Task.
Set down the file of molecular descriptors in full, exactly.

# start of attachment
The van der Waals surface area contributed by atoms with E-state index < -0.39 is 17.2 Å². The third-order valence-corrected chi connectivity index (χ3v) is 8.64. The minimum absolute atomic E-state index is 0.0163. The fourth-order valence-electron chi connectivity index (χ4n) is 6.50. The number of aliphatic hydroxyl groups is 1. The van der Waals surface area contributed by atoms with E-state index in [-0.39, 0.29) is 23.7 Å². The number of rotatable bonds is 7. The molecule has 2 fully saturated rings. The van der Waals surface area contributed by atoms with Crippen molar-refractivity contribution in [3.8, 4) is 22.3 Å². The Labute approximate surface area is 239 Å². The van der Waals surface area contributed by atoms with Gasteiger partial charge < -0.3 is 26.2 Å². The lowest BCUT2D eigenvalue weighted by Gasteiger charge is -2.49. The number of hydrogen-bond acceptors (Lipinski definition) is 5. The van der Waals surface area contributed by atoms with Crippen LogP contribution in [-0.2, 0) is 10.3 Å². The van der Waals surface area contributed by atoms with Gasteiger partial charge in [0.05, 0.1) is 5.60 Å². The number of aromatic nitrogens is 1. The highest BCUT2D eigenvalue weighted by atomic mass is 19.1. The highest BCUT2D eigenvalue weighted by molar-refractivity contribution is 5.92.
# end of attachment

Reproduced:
The van der Waals surface area contributed by atoms with E-state index < -0.39 is 17.2 Å². The third-order valence-corrected chi connectivity index (χ3v) is 8.64. The minimum absolute atomic E-state index is 0.0163. The fourth-order valence-electron chi connectivity index (χ4n) is 6.50. The number of aliphatic hydroxyl groups is 1. The van der Waals surface area contributed by atoms with E-state index in [-0.39, 0.29) is 23.7 Å². The number of rotatable bonds is 7. The molecule has 2 fully saturated rings. The van der Waals surface area contributed by atoms with Crippen molar-refractivity contribution in [3.8, 4) is 22.3 Å². The Labute approximate surface area is 239 Å². The van der Waals surface area contributed by atoms with Gasteiger partial charge < -0.3 is 26.2 Å². The lowest BCUT2D eigenvalue weighted by Gasteiger charge is -2.49. The number of hydrogen-bond acceptors (Lipinski definition) is 5. The van der Waals surface area contributed by atoms with Crippen LogP contribution in [-0.2, 0) is 10.3 Å². The van der Waals surface area contributed by atoms with Gasteiger partial charge in [0.05, 0.1) is 5.60 Å². The number of aromatic nitrogens is 1. The highest BCUT2D eigenvalue weighted by atomic mass is 19.1. The highest BCUT2D eigenvalue weighted by molar-refractivity contribution is 5.92.